Never Say Never Again is a 1983 spy film starring Sean Connery and directed by Irvin Kershner. The film is based on the James Bond novel Thunderball, which had been previously adapted in a 1965 film under that name. Unlike the majority of Bond films, Never Say Never Again was not produced by Eon Productions, but by Jack Schwartzman's Taliafilm in association with Kevin McClory, one of the original writers of the Thunderball storyline with Ian Fleming and Jack Whittingham. McClory retained the filming rights of the novel following a long legal battle dating from the 1960s.
Connery played the role of James Bond for the seventh and final time, marking his return to the character 12 years after Diamonds Are Forever. The film's title is a reference to Connery's reported declaration in 1971 that he would "never again" play that role. As Connery was 52 at the time of filming, although nearly three years younger than incumbent Bond Roger Moore, the storyline features an aging Bond, who is brought back into action to investigate the theft of two nuclear weapons by SPECTRE. Filming locations included France, Spain, the Bahamas and Elstree Studios in the United Kingdom.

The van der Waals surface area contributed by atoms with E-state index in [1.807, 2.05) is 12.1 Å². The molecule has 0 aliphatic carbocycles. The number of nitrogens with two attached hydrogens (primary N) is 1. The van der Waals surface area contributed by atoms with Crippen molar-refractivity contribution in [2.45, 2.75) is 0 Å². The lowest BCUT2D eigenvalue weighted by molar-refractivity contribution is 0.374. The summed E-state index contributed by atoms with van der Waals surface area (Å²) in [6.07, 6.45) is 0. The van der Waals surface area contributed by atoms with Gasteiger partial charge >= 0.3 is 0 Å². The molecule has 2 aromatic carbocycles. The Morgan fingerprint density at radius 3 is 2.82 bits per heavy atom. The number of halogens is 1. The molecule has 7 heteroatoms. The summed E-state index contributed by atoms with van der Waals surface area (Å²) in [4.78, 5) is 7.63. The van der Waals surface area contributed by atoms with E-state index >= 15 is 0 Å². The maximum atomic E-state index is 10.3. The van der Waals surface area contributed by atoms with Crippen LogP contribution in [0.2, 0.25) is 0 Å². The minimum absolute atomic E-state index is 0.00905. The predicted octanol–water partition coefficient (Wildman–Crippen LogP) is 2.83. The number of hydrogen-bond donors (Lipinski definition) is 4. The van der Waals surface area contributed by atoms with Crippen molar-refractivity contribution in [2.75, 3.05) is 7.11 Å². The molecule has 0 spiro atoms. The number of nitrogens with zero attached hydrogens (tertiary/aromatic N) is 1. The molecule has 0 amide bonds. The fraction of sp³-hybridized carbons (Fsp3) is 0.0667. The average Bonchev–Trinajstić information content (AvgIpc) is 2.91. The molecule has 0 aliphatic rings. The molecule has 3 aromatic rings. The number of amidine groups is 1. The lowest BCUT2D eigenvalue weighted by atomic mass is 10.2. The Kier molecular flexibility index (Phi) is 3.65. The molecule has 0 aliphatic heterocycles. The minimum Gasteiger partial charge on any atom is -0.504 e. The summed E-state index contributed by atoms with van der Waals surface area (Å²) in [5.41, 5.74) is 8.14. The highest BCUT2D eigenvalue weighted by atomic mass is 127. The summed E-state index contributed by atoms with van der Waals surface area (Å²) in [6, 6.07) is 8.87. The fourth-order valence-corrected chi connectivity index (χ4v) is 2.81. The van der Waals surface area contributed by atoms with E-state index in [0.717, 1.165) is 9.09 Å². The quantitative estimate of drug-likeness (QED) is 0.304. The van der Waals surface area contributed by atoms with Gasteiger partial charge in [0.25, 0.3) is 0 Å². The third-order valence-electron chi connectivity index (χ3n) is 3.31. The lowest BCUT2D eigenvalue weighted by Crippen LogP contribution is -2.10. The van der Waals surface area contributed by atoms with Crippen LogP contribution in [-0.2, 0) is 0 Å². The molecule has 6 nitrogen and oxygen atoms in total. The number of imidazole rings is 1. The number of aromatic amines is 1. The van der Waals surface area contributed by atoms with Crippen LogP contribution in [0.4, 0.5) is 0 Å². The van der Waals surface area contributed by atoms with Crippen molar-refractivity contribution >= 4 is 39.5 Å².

Never Say Never Again was released by Warner Bros. in October 1983, and opened to positive reviews, with the acting of Connery and Klaus Maria Brandauer singled out for praise as more emotionally resonant than the typical Bond films of the day. The film was a commercial success, grossing $160 million at the box office, although less overall than the Eon-produced Octopussy released earlier the same year. In 1997, the film's distribution rights were transferred to Metro-Goldwyn-Mayer, the current distributor of the Eon Bond films; the company has since handled all subsequent home video releases of the film.
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